Although Brummell's origins were almost lowly - his father was a civil servant - he was born in Downing Street, where Brummell Senior served the Prime Minister, Lord North. After Eton (where his sense of style was born, via the uniform of the ritualistic "Montem polemen") and Oxford, the young Brummell joined the Prince of Wales's 10th Light Dragoons, a regiment almost entirely designed to sport the dashing pelisses and silver frogging of a hussar. In 1794, Brummell got to know the Prince himself, a man twice his age, who had an equal obsession with clothes (Kelly hints at a homoerotic attachment, too). With royal patronage - and his family inheritance - Brummell entered his swaggering stride as the ultimate Regency metrosexual. It would be worth reading this book for Kelly's chapters on Brummell's dressing routine alone. Brummell, who by all accounts had the physique of a Greek god, was swathed in linen that had to be country-laundered to avoid soot spots. His legs were clad in breeches so tight that, as one lady noted, they allowed one to know what a gentleman was thinking. It was a theatrical performance watched by Brummell's acolytes, as his man emerged from the dressing room with armfuls of neckclothes: "Oh, these sir? These are our failures."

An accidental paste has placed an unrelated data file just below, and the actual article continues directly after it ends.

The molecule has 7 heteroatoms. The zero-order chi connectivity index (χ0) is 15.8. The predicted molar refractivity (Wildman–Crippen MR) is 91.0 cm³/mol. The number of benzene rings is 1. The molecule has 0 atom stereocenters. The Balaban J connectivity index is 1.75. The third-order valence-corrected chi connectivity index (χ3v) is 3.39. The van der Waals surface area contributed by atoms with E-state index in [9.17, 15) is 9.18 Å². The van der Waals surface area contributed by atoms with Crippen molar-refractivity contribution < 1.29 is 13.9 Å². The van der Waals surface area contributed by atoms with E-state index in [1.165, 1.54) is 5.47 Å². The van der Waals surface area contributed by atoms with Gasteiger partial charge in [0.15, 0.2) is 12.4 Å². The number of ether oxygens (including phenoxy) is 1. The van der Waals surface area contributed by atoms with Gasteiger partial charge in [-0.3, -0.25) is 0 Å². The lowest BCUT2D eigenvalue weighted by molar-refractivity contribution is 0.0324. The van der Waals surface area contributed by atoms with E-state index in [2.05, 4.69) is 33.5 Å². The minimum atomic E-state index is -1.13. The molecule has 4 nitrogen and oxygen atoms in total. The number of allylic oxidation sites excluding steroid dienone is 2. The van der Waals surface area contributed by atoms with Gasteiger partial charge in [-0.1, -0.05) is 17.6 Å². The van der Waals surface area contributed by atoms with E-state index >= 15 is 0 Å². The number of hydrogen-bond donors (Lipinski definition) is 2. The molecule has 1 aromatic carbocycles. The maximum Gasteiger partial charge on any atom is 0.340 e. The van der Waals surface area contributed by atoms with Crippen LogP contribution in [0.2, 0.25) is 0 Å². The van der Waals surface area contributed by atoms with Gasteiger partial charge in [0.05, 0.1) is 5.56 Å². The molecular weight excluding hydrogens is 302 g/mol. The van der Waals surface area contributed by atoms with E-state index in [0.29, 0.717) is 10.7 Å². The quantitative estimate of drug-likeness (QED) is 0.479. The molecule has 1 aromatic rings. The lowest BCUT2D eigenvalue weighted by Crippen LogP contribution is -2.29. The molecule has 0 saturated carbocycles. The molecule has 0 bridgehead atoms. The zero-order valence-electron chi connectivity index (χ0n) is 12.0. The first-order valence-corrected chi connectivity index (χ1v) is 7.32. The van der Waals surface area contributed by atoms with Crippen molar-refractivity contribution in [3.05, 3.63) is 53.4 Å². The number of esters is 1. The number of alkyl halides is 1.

Kelly elegantly charts the tale of this fashion icon - whose fame in fact rested on a subfusc palette of brown, navy and cream - from Brummell's affairs with Hester Stanhope and Georgiana, Duchess of Devonshire, to his disastrous failing-out with the Prince, his gambling addiction, and finally to exile in France, the dandiacal body spotted with syphilitic sores. It is a dramatic rise and fall - and the author, himself an actor, is about to take up the role in an off-Broadway production.
But Beau was in no doubt as to his legacy: "I, Brummell, put the modern man into pants, dark coat, white shirt and clean linen. I dare say that will be sufficent to secure my fame."
The writer's 'England's Lost Eden' is published by Fourth Estate
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